So, lots of seeing people as things in this story, but that shouldn’t surprise us because it is the social trend. Colleges see potential students as things, as units that will suit their quota needs: the Athlete Things, the Female Things, the Marginalized Things. Society does this itself, encouraging polarities as people look at each other and see not the Human Person possessing an inherent dignity and thus due respect, but that Gender Thing or that Geek Thing or that Conservative Thing, that Liberal Thing.
That Woman Thing, that Man Thing.
This is a very destructive place we have come to, where people are seen primarily as categories to be opposed or supported; objects to be crushed or exploited. And it’s all over America.
Kate Geiselman, a writer and professor of English at Sinclair Community College in Dayton, Ohio, wrote a piece for the Washington Post which spelled out how sinfully Thingful we have become, and how we raise our children to it by endorsing their thingness. “The conflation of achievement with being ‘a good kid,'” she writes. “The pressure to succeed…” That all ties in with raising children as little units of twee accomplishment who are schlepped to lessons and games and playdates and tutoring so they can get into those best schools and be things who succeed and make their parents proud.
There is an efficacy to the word “no”: it puts into perspective the plainly false “Darling, you can be anything and have it all” narrative by acknowledging, “No, you really can’t be some things, and you can’t have it all, but you can have what you were made for — the share that is yours.”
That share, of course, faced squarely, can never be the thingness of another. Until we really learn that, as a society, things will not get better.
You can read the whole awful description of what the Stanford victim endured, and how it has affected her, if you like. Be warned, this letter — read by the victim to Brock Turner and the court — is terribly graphic. It is the testimony of a human being who has been treated like a thing, over and over again, since January of 2015. And in that sense, it is the testimony of every human being who has been treated like a thing, and sinned against, at work, in families, in the churches, in the schools, in the media, in the pop culture, in the broken and fallen world.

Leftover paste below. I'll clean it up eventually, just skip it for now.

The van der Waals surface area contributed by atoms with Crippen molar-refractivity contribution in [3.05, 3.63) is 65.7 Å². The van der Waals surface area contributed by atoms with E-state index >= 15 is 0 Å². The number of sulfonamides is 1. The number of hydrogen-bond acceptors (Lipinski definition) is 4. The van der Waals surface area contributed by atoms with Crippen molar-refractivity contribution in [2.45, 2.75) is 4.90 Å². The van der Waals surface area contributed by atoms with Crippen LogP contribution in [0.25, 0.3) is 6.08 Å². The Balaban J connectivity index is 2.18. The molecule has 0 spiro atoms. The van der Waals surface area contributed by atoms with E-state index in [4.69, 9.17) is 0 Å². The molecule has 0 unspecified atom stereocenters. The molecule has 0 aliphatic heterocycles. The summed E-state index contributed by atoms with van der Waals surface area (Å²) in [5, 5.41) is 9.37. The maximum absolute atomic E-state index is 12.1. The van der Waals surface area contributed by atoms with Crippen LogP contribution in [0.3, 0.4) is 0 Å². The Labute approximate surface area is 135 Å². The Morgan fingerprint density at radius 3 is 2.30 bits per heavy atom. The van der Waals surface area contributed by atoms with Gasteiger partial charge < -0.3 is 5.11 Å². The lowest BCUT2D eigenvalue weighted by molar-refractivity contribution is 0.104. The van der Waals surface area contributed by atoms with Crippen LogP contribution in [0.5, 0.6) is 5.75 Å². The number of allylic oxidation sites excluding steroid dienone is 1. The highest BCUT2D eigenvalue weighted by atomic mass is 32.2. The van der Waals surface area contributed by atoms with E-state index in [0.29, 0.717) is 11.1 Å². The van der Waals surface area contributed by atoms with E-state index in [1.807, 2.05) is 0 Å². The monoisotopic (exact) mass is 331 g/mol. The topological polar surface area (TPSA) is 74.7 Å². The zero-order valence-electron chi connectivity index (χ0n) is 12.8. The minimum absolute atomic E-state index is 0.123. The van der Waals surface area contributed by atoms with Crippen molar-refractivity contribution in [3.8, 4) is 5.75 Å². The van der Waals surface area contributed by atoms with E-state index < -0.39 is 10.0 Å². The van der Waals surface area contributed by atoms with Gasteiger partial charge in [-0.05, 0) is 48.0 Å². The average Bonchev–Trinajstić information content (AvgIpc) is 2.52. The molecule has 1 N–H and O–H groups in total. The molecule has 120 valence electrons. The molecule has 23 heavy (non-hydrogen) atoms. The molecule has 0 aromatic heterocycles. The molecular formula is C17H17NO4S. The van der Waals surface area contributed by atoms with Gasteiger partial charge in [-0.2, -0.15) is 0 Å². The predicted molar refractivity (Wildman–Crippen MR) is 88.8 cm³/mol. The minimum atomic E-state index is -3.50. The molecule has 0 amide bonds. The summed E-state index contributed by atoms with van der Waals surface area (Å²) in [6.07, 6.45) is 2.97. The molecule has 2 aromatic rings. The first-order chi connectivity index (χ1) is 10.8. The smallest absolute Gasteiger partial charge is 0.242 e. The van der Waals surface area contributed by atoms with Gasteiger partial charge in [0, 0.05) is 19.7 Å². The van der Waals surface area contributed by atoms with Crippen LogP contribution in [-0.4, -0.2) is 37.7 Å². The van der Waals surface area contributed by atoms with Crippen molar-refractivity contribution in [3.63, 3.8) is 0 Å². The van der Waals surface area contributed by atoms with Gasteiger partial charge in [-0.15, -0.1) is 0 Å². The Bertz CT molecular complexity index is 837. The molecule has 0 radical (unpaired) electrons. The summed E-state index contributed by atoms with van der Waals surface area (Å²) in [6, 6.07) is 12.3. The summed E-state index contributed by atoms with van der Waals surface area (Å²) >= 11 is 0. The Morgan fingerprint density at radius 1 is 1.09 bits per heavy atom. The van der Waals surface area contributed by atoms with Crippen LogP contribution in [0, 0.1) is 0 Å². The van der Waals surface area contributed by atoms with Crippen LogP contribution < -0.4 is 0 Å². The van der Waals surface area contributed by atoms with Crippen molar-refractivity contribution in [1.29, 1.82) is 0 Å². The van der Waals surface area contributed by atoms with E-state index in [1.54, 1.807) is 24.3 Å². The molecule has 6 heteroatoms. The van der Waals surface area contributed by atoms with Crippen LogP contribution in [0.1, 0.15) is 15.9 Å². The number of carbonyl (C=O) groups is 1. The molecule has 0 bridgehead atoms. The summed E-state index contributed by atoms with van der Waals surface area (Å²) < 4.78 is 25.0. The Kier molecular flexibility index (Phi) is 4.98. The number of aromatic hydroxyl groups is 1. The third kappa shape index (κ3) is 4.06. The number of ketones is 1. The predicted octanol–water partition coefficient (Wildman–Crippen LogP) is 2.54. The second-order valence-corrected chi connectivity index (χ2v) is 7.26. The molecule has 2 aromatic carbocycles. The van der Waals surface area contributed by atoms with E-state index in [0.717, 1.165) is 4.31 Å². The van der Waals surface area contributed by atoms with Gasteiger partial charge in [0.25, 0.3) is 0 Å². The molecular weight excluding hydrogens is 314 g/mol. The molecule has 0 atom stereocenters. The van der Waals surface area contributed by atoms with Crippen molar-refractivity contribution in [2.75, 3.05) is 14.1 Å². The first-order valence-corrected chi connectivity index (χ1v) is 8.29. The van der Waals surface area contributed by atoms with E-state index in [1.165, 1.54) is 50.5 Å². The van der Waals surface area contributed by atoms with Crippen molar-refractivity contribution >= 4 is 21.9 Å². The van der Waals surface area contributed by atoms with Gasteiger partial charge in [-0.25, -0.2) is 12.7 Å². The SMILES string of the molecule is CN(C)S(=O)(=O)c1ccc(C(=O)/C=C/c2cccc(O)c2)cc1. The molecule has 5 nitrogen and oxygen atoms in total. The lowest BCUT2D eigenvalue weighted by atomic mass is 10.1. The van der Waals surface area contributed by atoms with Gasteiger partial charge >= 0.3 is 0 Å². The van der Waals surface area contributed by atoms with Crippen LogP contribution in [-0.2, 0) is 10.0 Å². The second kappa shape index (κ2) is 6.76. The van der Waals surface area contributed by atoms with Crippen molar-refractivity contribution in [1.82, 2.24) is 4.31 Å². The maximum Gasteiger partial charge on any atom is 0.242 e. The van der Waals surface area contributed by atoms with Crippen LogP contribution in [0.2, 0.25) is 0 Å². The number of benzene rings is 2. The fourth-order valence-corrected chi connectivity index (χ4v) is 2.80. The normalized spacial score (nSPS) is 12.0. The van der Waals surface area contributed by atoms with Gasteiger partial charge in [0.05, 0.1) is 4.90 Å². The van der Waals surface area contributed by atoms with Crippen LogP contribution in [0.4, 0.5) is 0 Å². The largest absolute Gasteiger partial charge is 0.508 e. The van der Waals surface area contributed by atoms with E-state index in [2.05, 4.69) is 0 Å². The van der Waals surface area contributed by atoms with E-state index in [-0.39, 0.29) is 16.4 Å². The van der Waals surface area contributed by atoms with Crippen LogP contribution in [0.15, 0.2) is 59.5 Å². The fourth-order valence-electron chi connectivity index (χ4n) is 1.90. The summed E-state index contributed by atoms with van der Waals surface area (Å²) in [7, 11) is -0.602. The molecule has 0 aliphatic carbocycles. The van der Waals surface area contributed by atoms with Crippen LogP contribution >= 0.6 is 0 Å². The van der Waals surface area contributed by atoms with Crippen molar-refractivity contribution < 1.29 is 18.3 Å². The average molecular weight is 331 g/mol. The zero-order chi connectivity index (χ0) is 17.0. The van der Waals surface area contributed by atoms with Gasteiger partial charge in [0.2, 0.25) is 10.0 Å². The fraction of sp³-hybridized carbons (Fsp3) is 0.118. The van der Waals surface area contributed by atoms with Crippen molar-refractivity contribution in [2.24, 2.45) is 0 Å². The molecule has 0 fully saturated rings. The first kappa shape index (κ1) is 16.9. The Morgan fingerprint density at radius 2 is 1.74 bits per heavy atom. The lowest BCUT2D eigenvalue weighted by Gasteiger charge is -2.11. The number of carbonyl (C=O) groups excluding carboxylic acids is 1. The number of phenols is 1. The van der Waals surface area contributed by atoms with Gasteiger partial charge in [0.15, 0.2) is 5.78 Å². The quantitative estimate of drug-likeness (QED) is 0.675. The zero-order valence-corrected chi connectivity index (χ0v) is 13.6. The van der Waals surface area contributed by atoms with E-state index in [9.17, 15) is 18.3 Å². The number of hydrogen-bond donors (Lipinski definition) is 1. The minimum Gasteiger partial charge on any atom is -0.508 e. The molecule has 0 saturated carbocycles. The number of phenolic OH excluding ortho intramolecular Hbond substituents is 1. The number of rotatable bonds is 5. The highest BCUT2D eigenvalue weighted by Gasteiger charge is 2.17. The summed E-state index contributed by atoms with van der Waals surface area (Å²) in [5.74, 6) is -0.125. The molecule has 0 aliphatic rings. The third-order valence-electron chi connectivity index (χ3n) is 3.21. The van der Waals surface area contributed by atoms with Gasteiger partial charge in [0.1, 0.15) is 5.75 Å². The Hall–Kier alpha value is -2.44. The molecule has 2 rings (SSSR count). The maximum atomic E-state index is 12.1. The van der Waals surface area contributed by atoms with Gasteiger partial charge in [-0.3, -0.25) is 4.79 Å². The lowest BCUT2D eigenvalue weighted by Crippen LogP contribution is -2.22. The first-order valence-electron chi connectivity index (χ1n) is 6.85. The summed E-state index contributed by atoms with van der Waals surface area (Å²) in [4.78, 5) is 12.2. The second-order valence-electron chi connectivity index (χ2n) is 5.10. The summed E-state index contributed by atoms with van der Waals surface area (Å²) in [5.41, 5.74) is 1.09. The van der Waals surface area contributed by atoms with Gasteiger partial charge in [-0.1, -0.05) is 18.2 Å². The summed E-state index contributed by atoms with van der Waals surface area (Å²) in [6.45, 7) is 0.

But it is hers, first.
If Terry Pratchett is right, and the beginning of all sin is treating the person before you like a thing, then we had better get busy forming human consciences away from that behavior.Best to start with the words of the Christ, who tells us that the greatest action is to love God with one’s whole mind, heart and soul, and that the second greatest action is to love the person before us as we love ourselves. If human beings, both men and women, are doing that, they will not be capable of treating each other as things or commodities or empty units, void of soul.
Of course, if we hate ourselves and who we have become — or if we have fallen into the habit of thinking of each other as mere things and labels, and it’s possible we have — then, the job will be that much harder.